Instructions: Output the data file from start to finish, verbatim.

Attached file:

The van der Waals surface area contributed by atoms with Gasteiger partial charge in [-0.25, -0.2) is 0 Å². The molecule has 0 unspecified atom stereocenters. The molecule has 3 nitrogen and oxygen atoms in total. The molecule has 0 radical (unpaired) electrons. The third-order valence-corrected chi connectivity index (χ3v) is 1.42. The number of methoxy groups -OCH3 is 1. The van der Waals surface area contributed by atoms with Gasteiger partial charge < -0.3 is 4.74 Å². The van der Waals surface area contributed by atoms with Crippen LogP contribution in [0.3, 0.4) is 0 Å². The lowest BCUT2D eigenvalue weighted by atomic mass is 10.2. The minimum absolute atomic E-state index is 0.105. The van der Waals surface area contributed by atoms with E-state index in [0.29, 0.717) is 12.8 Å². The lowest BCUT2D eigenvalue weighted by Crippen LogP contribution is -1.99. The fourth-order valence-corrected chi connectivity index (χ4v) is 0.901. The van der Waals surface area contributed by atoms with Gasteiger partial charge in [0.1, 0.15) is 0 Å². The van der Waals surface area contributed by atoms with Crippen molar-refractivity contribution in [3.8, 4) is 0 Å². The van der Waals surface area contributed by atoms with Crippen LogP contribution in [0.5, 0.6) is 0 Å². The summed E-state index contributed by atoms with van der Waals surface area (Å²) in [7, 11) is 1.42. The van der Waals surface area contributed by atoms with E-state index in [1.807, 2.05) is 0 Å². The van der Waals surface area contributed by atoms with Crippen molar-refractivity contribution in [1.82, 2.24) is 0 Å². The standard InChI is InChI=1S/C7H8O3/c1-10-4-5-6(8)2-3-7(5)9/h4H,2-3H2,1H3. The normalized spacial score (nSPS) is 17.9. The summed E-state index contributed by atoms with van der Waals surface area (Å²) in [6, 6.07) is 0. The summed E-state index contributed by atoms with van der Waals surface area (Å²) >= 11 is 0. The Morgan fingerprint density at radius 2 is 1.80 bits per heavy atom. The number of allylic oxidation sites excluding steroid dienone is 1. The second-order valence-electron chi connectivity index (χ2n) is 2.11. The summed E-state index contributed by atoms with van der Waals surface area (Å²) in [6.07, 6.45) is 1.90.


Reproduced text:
The van der Waals surface area contributed by atoms with Gasteiger partial charge in [-0.25, -0.2) is 0 Å². The molecule has 0 unspecified atom stereocenters. The molecule has 3 nitrogen and oxygen atoms in total. The molecule has 0 radical (unpaired) electrons. The third-order valence-corrected chi connectivity index (χ3v) is 1.42. The number of methoxy groups -OCH3 is 1. The van der Waals surface area contributed by atoms with Gasteiger partial charge < -0.3 is 4.74 Å². The van der Waals surface area contributed by atoms with Crippen LogP contribution in [0.3, 0.4) is 0 Å². The lowest BCUT2D eigenvalue weighted by atomic mass is 10.2. The minimum absolute atomic E-state index is 0.105. The van der Waals surface area contributed by atoms with E-state index in [0.29, 0.717) is 12.8 Å². The lowest BCUT2D eigenvalue weighted by Crippen LogP contribution is -1.99. The fourth-order valence-corrected chi connectivity index (χ4v) is 0.901. The van der Waals surface area contributed by atoms with Gasteiger partial charge in [0.1, 0.15) is 0 Å². The van der Waals surface area contributed by atoms with Crippen molar-refractivity contribution in [3.8, 4) is 0 Å². The van der Waals surface area contributed by atoms with Crippen LogP contribution in [0.5, 0.6) is 0 Å². The summed E-state index contributed by atoms with van der Waals surface area (Å²) in [7, 11) is 1.42. The van der Waals surface area contributed by atoms with E-state index in [1.807, 2.05) is 0 Å². The van der Waals surface area contributed by atoms with Crippen molar-refractivity contribution in [1.82, 2.24) is 0 Å². The standard InChI is InChI=1S/C7H8O3/c1-10-4-5-6(8)2-3-7(5)9/h4H,2-3H2,1H3. The normalized spacial score (nSPS) is 17.9. The summed E-state index contributed by atoms with van der Waals surface area (Å²) in [6, 6.07) is 0. The summed E-state index contributed by atoms with van der Waals surface area (Å²) >= 11 is 0. The Morgan fingerprint density at radius 2 is 1.80 bits per heavy atom. The number of allylic oxidation sites excluding steroid dienone is 1. The second-order valence-electron chi connectivity index (χ2n) is 2.11. The summed E-state index contributed by atoms with van der Waals surface area (Å²) in [6.07, 6.45) is 1.90.